Impediments to Recovery in Treatment Programs for Dually Diagnosed Homeless Adults

An Ethnographic Analysis

Published in: Contemporary Drug Problems, Summer 1995, p. 193-236

Posted on RAND.org on January 01, 1995

by Paul Koegel

Analyzes the experiences of homeless adults who have been dually diagnosed with both psychiatric and substance abuse problems. Data for this study were gathered through observation and unstructured interviews with clients and counselors at residential and non-residential treatment programs designed for this population. Until recently most of these individuals were either shunted back and forth between the substance abuse and mental health systems, or fell through the cracks of existing service delivery systems altogether. In comparing the experiences of persons who participate in the residential or non-residential programs, the authors state that there is no clear best alternative. Persons in residential programs do not have to worry about their basic subsistence, but those in non-residential programs achieve better independence and experience less isolation and less shock in re- entering the real world. The authors found that it is difficult to ease the hopelessness experienced by clients as they recognize their participation in treatment may not help them overcome many of the longstanding problems they have faced. Efforts to help people build meaningful social relationships and define more-productive ways of entertaining themselves may be treatment goals as important as recognition and treatment of substance abuse symptoms or psychiatric symptoms themselves.

This report is part of the RAND Corporation External publication series. Many RAND studies are published in peer-reviewed scholarly journals, as chapters in commercial books, or as documents published by other organizations.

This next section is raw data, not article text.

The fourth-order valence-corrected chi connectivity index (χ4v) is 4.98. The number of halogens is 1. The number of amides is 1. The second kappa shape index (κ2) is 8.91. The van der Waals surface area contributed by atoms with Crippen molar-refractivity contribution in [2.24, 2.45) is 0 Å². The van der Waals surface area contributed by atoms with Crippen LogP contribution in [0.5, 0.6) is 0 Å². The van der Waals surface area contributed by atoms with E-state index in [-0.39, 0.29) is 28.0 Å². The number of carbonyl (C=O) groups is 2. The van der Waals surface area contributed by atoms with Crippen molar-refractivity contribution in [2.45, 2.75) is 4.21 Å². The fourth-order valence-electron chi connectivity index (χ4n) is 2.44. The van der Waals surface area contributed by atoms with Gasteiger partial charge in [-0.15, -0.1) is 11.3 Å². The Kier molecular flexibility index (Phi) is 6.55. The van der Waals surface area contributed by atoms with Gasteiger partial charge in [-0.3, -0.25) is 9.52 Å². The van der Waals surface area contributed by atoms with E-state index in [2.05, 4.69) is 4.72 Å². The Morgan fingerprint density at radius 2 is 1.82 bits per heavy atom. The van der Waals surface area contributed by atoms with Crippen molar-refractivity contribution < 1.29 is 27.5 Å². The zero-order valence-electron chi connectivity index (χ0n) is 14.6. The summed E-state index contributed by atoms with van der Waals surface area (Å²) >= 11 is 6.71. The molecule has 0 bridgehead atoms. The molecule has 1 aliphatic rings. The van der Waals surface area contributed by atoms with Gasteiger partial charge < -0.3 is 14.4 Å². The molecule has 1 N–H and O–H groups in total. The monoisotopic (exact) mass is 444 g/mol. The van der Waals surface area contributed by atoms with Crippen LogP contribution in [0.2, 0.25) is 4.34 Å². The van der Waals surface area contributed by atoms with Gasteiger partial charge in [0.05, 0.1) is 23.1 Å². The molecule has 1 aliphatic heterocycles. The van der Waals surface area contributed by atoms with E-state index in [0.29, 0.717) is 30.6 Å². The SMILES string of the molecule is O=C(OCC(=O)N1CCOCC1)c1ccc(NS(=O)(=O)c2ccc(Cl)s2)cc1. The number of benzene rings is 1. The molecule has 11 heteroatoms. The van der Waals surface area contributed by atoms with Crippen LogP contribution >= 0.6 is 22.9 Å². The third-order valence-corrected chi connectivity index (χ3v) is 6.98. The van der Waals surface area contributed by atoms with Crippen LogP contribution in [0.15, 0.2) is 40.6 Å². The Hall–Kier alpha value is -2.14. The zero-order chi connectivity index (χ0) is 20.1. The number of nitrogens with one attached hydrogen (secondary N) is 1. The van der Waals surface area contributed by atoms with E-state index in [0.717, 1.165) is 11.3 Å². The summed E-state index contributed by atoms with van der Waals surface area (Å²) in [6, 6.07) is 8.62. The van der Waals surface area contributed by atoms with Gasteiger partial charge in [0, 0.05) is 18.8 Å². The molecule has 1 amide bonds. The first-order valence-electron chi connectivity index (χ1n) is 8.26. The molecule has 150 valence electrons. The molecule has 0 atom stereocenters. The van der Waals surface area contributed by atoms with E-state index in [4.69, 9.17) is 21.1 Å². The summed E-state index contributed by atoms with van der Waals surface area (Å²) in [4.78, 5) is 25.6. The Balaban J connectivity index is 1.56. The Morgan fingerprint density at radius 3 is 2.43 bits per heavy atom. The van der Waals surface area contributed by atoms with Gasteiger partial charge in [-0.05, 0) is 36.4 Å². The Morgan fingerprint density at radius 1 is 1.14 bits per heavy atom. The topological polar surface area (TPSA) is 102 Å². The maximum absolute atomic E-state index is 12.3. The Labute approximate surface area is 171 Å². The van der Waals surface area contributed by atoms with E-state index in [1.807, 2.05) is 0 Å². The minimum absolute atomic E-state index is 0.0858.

Our mission to help improve policy and decisionmaking through research and analysis is enabled through our core values of quality and objectivity and our unwavering commitment to the highest level of integrity and ethical behavior. To help ensure our research and analysis are rigorous, objective, and nonpartisan, we subject our research publications to a robust and exacting quality-assurance process; avoid both the appearance and reality of financial and other conflicts of interest through staff training, project screening, and a policy of mandatory disclosure; and pursue transparency in our research engagements through our commitment to the open publication of our research findings and recommendations, disclosure of the source of funding of published research, and policies to ensure intellectual independence. For more information, visit www.rand.org/about/principles.

The RAND Corporation is a nonprofit institution that helps improve policy and decisionmaking through research and analysis. RAND's publications do not necessarily reflect the opinions of its research clients and sponsors.